Thousands of citizens in the Northeast are still recovering from the ill effects of Hurricane Sandy and the follow-up snowstorm that added insult to injury. If you think there’s no connection between bad weather and mortgage closings, think again.
Here’s a pop quiz for mortgage bankers and brokers alike. What’s the one thing you always need to close a mortgage? Answer: Homeowner’s insurance.
Once the property insurance industry finishes counting up losses due to the “super storm” mortgagors and servicers might notice a little something extra in the monthly statements: higher premiums. Some insurance carriers might even bolt coastal areas entirely, especially regions where sea side views are a plenty and “starter” homes cost $1 million (like certain parts of the Jersey Shore and Long Island).
In case you missed the news, in anticipation of the storm, New York Gov. Andrew Cuomo—a former Housing and Urban Development secretary, by the way—issued an executive order three days prior to the storm’s arrival, prohibiting insurance carriers from cancelling covered policies in the counties likely to be hardest hit by the storm for a 30-day period.
Hopefully the governor’s action solved some mortgagor’s refi closing problem. Then again, if the power is out, your closing is on hold anyway.
Yes, property insurance is going to be something very special that brokers and loan officers pay close attention to in the years ahead. Have I mentioned that it’s December and the winter storm season is about to start?
If you don’t have insurance, I won’t be seeing you at the closing table.
Recently, in the wake of Hurricane Sandy, a Sarasota, Fla., newspaper published an editorial calling for the creation of a national disaster insurance fund to deal with these new mega-storms. Is this an idea whose time has come?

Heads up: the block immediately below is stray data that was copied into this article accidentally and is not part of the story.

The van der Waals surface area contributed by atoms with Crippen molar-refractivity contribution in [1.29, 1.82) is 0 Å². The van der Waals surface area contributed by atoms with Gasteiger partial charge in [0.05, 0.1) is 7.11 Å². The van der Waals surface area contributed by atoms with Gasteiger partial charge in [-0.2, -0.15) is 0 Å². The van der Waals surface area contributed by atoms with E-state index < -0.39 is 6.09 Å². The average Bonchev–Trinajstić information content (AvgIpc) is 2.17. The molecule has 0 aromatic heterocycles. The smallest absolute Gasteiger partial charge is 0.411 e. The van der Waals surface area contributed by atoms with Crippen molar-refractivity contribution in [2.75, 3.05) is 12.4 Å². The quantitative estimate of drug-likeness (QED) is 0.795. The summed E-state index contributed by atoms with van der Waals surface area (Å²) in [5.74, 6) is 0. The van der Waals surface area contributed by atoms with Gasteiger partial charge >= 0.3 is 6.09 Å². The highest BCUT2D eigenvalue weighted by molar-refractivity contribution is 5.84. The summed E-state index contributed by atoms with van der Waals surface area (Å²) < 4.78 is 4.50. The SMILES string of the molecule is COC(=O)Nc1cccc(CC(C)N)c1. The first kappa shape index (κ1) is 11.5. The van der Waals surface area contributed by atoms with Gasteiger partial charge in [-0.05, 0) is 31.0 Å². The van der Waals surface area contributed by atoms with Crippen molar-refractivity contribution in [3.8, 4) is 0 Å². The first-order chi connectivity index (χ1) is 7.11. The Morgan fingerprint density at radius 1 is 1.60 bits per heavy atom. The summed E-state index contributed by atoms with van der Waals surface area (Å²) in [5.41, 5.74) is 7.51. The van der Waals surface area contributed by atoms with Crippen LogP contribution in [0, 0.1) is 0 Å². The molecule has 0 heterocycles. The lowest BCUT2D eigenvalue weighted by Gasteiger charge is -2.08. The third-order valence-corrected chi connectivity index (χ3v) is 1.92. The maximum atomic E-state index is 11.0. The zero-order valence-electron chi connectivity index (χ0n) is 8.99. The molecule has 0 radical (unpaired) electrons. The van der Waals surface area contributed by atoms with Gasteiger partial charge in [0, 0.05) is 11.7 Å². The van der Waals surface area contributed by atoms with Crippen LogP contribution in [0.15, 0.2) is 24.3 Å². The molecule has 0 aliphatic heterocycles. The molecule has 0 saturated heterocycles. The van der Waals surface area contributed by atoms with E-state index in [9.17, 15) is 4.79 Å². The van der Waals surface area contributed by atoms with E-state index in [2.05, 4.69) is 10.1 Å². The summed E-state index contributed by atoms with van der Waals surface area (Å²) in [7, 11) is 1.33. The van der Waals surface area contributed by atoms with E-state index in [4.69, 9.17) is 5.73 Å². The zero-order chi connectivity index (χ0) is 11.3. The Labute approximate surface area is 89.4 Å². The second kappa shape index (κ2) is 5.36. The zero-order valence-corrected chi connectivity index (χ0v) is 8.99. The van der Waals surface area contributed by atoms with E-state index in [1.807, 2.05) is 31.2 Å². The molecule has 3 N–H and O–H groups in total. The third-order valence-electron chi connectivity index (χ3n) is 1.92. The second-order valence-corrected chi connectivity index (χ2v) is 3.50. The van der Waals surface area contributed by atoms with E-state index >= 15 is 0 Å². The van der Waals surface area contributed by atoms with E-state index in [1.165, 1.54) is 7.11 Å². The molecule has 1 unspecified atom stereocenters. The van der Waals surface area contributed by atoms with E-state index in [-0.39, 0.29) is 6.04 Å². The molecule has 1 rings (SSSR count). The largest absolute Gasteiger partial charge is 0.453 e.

Well, maybe. Maybe not. Naysayers (probably those who don’t live near the water) don’t like the idea of having to bail out those with ocean views. And can we blame such thinking? Then again, is it logical to think that we should all abandon the coasts for the middle?
As for the overall housing recovery, there’s another looming issue that could damage the short sale market, namely tax forgiveness on forgiven debt. Under current law, when a seller has debt forgiven on a short sale they do not have to pay income taxes on the mortgage debt that is wiped out. However, this law is set to expire at the end of 2012. (Is Congress great or what?)
You might say that like the weather, short sales are not going away anytime soon.
Short sales would be a lot less attractive to a seller if they have to pay income taxes on the amount of the debt forgiven by their lender. A bill (S-2250) is pending in the Senate which would extend the debt forgiveness to short sale mortgagors for another two years through 2014. Why not give your senator a call and encourage him/her to pass the measure? This way you will have a few more deals to work on next year.
Of course, I wouldn’t mind seeing favorable tax relief to homeowners who bought high and who sold low and took a bath without going through a short sale. Writing off a gain on the sale of your primary residence is easy. However, if you want to sell your primary residence (and are losing a bundle) you don’t get a tax break. With holidays approaching I will now start my letter to Santa.